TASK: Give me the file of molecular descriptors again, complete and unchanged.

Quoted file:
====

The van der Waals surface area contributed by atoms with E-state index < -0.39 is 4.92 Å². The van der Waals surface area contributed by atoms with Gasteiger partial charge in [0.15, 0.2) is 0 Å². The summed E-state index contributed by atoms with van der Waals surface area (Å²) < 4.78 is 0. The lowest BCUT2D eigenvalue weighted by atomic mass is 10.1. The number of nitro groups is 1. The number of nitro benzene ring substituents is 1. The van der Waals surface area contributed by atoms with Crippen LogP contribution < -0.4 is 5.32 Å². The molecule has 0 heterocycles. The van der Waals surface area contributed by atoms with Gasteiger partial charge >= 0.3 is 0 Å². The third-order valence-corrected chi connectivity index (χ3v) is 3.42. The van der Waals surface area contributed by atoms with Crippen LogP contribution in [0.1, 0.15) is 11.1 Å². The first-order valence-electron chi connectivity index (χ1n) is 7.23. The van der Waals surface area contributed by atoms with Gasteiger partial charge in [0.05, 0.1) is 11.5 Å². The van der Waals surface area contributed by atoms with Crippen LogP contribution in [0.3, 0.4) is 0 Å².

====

The van der Waals surface area contributed by atoms with E-state index < -0.39 is 4.92 Å². The van der Waals surface area contributed by atoms with Gasteiger partial charge in [0.15, 0.2) is 0 Å². The summed E-state index contributed by atoms with van der Waals surface area (Å²) < 4.78 is 0. The lowest BCUT2D eigenvalue weighted by atomic mass is 10.1. The number of nitro groups is 1. The number of nitro benzene ring substituents is 1. The van der Waals surface area contributed by atoms with Crippen LogP contribution < -0.4 is 5.32 Å². The molecule has 0 heterocycles. The van der Waals surface area contributed by atoms with Gasteiger partial charge >= 0.3 is 0 Å². The third-order valence-corrected chi connectivity index (χ3v) is 3.42. The van der Waals surface area contributed by atoms with Crippen LogP contribution in [0.1, 0.15) is 11.1 Å². The first-order valence-electron chi connectivity index (χ1n) is 7.23. The van der Waals surface area contributed by atoms with Gasteiger partial charge in [0.05, 0.1) is 11.5 Å². The van der Waals surface area contributed by atoms with Crippen LogP contribution in [0.3, 0.4) is 0 Å².